The Presumption of Punishment

8 Criminal Law & Philosophy 391 (2014)

16 Pages Posted: 22 Dec 2012 Last revised: 24 Apr 2020

See all articles by Shima Baradaran Baughman

Shima Baradaran Baughman

University of Utah - S.J. Quinney College of Law

Date Written: December 21, 2014


The presumption of innocence undergirds the American criminal justice system. It is so fundamental that it is derived from the concepts of due process and the importance of a fair trial. An informed historical understanding of the interaction between the presumption of innocence and key tenets of due process can help clarify the meaning and application of the presumption of innocence in the modern day. Due Process, as developed throughout English and U.S. Colonial history leading up to the formation of the U.S. Constitution, has two important implications. First, due process provides a general guarantee of liberty against punishment or imprisonment without a fair trial. Second, due process requires that a jury, as opposed to a judge, determine the factual guilt of a defendant at trial. These two key tenets were historically fundamental to due process and should guide how the presumption of innocence impacts various stages of trial, including pretrial detention decisions and sentencing. Returning to a historical understanding of due process requires that judges not determine facts or punish individuals before a trial has occurred.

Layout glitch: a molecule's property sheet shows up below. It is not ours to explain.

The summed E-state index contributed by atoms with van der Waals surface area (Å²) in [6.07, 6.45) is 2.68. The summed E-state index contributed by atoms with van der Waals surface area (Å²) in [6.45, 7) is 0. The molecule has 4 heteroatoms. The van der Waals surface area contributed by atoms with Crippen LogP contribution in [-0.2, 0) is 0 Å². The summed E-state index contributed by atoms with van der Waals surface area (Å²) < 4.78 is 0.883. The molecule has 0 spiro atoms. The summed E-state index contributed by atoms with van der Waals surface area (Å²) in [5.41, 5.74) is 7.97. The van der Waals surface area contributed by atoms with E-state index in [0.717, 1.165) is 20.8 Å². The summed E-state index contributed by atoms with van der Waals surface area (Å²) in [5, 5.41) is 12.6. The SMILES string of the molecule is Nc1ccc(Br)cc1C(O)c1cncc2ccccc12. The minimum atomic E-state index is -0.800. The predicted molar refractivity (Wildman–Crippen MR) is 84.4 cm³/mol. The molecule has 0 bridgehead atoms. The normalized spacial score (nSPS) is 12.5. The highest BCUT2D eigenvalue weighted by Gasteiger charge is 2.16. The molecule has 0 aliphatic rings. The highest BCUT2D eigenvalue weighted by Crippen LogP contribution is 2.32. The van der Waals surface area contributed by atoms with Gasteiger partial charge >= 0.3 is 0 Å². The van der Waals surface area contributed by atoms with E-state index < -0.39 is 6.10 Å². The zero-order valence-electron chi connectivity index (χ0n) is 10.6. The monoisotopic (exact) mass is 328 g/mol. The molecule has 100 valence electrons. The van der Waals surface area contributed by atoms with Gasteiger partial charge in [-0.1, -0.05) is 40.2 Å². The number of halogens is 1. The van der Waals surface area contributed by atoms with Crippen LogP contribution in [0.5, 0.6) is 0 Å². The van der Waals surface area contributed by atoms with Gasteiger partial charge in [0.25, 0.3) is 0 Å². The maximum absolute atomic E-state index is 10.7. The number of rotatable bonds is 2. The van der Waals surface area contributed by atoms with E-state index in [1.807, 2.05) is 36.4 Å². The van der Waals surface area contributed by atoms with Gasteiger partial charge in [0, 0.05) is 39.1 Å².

Keywords: Due process, Fifth Amendment, Sixth Amendment, jury trial, presumption of innocence, sentencing, Magna Carta, detention, trial, judges, guilt, prison

Suggested Citation

Baughman, Shima Baradaran, The Presumption of Punishment (December 21, 2014). 8 Criminal Law & Philosophy 391 (2014), Available at SSRN:

Shima Baradaran Baughman (Contact Author)

University of Utah - S.J. Quinney College of Law ( email )

383 S. University Street
Salt Lake City, UT 84112-0730
United States

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